The next morning I tell her I might be out late. She stands across the room with a hand on her hip, her lips in a straight line, hair almost white in the sun. We get good light in our house. We don't kiss goodbye. I go out the front door and walk to the bus stop, two blocks west and one south.

I get to work at 9:15 and Monique and Marty are already there. Rob comes in swearing, Jon called in sick, we're all sitting in the dusty hall looking up at him. He goes into the storage room to call up the temp agency for a substitute star. Jennifer's coming in twenty minutes! he yells, like he's campaign manager for the guy who just got elected president.

This tiny woman comes running in right before we're about to go on. She can't be more than five foot and she's skinny. Oh sure I can do it, she says. I've been Snoopy before, and Oscar the Grouch, and the Easter Bunny. I fainted as the Easter Bunny, she says as she strips down to a black bodysuit. The fan in my costume broke.

Monique gives me a look. We help hoist the costume onto her back. It wobbles and slides. Jennifer pulls the straps but they won't go tight enough. She makes it through the double doors and out into the mall. Rob turns on the disco music and her shoulder harness starts to slide. Monique and me, we watch her wobble back and forth and we stand on either side of her. Are you okay? I ask.

Hang in there, says Monique.

Oh, fine, Jennifer says, this is easier than Big Bird. Then her legs fold and she crumples to the ground.

So Jennifer is on the ground in a heap of star and Marty just keeps dancing, pumping his star hands up and down harder than ever. Everyone's watching us though, not Marty. Look how tiny she is, says somebody's grandmother.

Monique and I help her up and back her through the double doors. We get her out of the costume. I'm fine, she says, you guys go ahead. She leans against the wall and starts stretching her calves. So we have just one star for the rest of the round, and Monique and me trying to look busy spotting Marty, giving out guitars to greedy kids and moms.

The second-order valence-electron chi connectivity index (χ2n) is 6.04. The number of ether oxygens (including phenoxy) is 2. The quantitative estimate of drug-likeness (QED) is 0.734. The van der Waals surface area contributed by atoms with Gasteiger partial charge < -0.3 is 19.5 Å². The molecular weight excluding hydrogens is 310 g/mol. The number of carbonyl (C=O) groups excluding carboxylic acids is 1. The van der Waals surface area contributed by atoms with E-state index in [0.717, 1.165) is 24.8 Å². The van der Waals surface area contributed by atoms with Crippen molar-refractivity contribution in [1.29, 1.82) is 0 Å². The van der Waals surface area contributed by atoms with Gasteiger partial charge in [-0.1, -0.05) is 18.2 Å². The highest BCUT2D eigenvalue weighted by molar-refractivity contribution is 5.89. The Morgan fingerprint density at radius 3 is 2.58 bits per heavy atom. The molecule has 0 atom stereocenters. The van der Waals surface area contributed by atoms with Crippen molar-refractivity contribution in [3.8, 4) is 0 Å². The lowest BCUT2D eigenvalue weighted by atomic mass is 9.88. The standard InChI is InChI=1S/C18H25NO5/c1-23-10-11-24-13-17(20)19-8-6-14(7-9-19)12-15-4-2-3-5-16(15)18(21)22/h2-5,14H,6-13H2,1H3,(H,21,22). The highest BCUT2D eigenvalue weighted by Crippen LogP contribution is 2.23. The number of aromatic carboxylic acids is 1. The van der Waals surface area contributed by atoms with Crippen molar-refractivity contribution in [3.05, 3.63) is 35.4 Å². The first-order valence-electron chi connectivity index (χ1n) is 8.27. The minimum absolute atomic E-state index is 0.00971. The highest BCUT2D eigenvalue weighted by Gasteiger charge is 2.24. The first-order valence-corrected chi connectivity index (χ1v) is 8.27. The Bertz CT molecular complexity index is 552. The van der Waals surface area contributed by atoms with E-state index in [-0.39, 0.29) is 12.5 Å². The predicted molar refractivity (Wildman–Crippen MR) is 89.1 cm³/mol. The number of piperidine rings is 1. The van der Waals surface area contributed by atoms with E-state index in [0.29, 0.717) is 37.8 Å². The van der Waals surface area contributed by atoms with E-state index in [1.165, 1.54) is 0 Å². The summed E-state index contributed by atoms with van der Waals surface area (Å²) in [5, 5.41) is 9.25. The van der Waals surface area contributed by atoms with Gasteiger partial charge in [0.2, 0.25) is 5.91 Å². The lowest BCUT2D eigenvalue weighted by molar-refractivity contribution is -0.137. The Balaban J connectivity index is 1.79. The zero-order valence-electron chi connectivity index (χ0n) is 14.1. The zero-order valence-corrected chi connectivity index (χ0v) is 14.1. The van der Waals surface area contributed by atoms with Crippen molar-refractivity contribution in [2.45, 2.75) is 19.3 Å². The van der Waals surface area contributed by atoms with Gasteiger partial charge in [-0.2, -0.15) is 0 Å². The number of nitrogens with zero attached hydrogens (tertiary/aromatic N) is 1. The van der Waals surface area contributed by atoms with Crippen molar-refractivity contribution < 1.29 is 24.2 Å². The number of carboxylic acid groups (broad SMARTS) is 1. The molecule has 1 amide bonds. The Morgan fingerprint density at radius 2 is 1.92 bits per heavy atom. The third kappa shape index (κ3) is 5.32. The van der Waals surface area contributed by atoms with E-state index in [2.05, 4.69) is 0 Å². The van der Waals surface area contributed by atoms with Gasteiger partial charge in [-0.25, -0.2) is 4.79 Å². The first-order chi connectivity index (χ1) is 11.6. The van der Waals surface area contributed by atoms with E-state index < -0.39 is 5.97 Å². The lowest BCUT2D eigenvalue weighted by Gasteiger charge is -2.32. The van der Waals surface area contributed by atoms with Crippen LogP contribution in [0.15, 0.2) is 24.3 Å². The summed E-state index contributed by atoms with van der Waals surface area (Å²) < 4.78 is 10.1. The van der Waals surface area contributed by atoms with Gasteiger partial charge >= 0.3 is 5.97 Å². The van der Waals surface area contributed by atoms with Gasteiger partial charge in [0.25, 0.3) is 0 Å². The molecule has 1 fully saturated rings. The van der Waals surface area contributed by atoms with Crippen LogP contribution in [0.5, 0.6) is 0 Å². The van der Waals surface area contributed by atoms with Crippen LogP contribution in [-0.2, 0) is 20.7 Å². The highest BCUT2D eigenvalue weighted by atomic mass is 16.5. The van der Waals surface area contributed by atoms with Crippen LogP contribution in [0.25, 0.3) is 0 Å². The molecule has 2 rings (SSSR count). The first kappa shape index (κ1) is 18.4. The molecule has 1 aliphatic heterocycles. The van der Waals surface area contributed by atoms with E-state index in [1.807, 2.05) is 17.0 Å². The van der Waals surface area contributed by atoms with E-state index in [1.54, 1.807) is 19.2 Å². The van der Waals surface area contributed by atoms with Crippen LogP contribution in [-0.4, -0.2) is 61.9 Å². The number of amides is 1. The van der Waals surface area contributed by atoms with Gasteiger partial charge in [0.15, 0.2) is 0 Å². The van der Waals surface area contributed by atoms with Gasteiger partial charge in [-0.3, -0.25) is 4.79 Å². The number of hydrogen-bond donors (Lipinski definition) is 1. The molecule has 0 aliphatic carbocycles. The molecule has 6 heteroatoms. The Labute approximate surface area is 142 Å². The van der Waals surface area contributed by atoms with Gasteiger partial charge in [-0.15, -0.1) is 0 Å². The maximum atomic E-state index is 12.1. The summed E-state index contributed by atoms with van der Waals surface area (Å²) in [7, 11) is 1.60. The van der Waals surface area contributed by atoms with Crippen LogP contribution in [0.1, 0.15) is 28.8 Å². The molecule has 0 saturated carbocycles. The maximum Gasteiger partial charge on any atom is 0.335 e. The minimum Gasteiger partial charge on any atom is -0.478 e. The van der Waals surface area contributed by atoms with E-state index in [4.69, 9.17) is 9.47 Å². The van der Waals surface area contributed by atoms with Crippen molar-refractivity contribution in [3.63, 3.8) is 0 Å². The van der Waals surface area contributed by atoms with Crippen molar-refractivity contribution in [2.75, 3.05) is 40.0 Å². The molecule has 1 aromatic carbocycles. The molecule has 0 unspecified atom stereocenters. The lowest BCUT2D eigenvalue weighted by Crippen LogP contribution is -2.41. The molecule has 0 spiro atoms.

Jennifer is sitting on the floor drinking a huge lemonade. I sit down next to her with some uninflated pink saxophones. So it sounds like you do a lot of this kind of thing, I say. I figure if you're going to work with someone you might as well get to know them.

I've been temping for eight years, she says. I have worked in insurance, in banking, in bankruptcy, in retail, in theater, in law, in medical administration.

Then she slurps the bottom of her lemonade. She takes off the lid and starts chewing on the ice. Right now I'm finishing up my degree in theater and social services. I've gone to practically every college in the Twin Cities, she says. How about you?

Oh, I say, I'm just working odd jobs. I didn't want to go straight into college, you know? This is what I say when I don't want to go into the whole thing.

Trust me honey, I know. We sit in silence for a minute. I'm going to track down some silver pumps, Jennifer says. For my high school reunion in Florida. She gets up swinging her purse.

She made me thirsty drinking that lemonade and I decide to get my own. I figure we've got enough plastic instruments for the next show. I walk out in the mall and it's so bright out there and so many people, I feel like I might fall over.

There's a house you can walk through and possibly win, right there in the atrium of the mall. A full-sized pale yellow linoleum-sided au naturel country home, sponsored by Better Homes & Gardens and the proceeds go to help kids with cancer. You can walk through it and see all the products, the artificially distressed wood cabinets and the overstuffed Laura Ashley couches; the girl's bedroom with the four-post canopy bed and attached bath with shiny gold faucets.

I stare at the faucets and think about those points in your life that you know are pivotal, like it could be a certain day or an entire summer. Ever had that happen? Like two years ago, hey, I'm queer. It's Battle of the Bands at Lake View High School and I have to make out with the drummer of The Fetal Passions, in a silk shirt and I could see her bra right through it.


Can you do it? Rob asks me. Sure, I say, I can do it. I put on the jumpsuit and Jennifer helps me with the puppet. It feels heavier than I thought it would. I'm doing the girl puppet so my star face is bright yellow and has purple lipstick on it, dangly diamond earrings, big black winking eyes. I paste a big smile on my real face to match the one on my star face, and I bend at the knees like a wrestler. I try not to look how I feel.

This time we go through the west wing. I look straight ahead while I walk and smile until my cheeks hurt. I have to work hard to keep my costume balanced. We have to be quiet going by the Jungle Cafe so the parrots don't freak out. Rob tells us they think the star heads are birds of prey.

We dance to the BeeGees, Abba, the Monkees. I can only do one move, like marching so the star knees jolt up and down. I move my arms up and down too so the star arms shoot out and look like they're waving. Marty can do other stuff with his star arms and legs and Jon could too; Marty's dancing around like he's done this all his life instead of just one day. He's got a look of joy on his face and he smiles at the kids.

His star hands clap in the air above our heads and mine just wobble. I try to loosen up so I can have fun, try to stop being afraid of falling over. I try not to think about how my world has just collapsed. I am losing my lover and my place to live, and here I am forced to dance around and make kids happy. I try to be calm, you know, a spiritual person, but I'm starting to think that the universe doesn't take care of you. At this particular juncture in my experience, I am finding the weight of gravity to be crushing.